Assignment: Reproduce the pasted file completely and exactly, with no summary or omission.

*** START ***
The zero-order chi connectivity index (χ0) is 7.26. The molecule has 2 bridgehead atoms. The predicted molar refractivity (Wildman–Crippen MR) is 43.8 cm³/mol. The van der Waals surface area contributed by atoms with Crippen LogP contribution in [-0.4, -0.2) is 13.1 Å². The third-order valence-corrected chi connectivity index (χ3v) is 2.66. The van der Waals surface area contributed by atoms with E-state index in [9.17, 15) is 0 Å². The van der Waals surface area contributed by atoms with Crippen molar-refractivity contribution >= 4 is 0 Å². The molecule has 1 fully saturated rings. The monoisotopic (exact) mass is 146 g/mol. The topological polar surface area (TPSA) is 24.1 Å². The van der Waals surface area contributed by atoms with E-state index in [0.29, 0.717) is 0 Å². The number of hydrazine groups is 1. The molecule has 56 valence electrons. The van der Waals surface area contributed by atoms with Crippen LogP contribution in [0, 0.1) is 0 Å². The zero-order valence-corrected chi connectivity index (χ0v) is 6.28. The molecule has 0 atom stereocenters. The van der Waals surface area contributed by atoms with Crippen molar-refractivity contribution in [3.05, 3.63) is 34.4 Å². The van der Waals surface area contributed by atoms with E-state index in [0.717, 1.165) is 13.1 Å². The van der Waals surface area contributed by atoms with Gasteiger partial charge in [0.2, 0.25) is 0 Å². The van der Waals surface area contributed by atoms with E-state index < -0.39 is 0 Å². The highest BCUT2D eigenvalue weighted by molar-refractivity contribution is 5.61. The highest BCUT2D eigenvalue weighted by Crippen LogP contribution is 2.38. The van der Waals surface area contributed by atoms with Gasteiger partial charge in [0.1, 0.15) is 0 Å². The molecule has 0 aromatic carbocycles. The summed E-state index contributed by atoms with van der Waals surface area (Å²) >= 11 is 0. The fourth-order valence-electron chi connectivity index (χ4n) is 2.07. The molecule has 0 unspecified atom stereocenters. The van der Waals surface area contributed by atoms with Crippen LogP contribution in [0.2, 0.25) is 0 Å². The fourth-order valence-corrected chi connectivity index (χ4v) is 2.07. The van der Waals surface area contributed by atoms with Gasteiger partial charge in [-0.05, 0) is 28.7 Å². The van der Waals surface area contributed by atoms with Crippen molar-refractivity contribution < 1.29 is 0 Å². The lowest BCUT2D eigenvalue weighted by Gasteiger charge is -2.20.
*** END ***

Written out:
The zero-order chi connectivity index (χ0) is 7.26. The molecule has 2 bridgehead atoms. The predicted molar refractivity (Wildman–Crippen MR) is 43.8 cm³/mol. The van der Waals surface area contributed by atoms with Crippen LogP contribution in [-0.4, -0.2) is 13.1 Å². The third-order valence-corrected chi connectivity index (χ3v) is 2.66. The van der Waals surface area contributed by atoms with E-state index in [9.17, 15) is 0 Å². The van der Waals surface area contributed by atoms with Crippen molar-refractivity contribution >= 4 is 0 Å². The molecule has 1 fully saturated rings. The monoisotopic (exact) mass is 146 g/mol. The topological polar surface area (TPSA) is 24.1 Å². The van der Waals surface area contributed by atoms with E-state index in [0.29, 0.717) is 0 Å². The number of hydrazine groups is 1. The molecule has 56 valence electrons. The van der Waals surface area contributed by atoms with Crippen LogP contribution in [0, 0.1) is 0 Å². The zero-order valence-corrected chi connectivity index (χ0v) is 6.28. The molecule has 0 atom stereocenters. The van der Waals surface area contributed by atoms with Crippen molar-refractivity contribution in [3.05, 3.63) is 34.4 Å². The van der Waals surface area contributed by atoms with E-state index in [0.717, 1.165) is 13.1 Å². The van der Waals surface area contributed by atoms with Gasteiger partial charge in [0.2, 0.25) is 0 Å². The van der Waals surface area contributed by atoms with E-state index < -0.39 is 0 Å². The highest BCUT2D eigenvalue weighted by molar-refractivity contribution is 5.61. The highest BCUT2D eigenvalue weighted by Crippen LogP contribution is 2.38. The van der Waals surface area contributed by atoms with Gasteiger partial charge in [0.1, 0.15) is 0 Å². The molecule has 0 aromatic carbocycles. The summed E-state index contributed by atoms with van der Waals surface area (Å²) >= 11 is 0. The fourth-order valence-electron chi connectivity index (χ4n) is 2.07. The molecule has 0 unspecified atom stereocenters. The van der Waals surface area contributed by atoms with Crippen LogP contribution in [0.2, 0.25) is 0 Å². The fourth-order valence-corrected chi connectivity index (χ4v) is 2.07. The van der Waals surface area contributed by atoms with Gasteiger partial charge in [-0.05, 0) is 28.7 Å². The van der Waals surface area contributed by atoms with Crippen molar-refractivity contribution < 1.29 is 0 Å². The lowest BCUT2D eigenvalue weighted by Gasteiger charge is -2.20.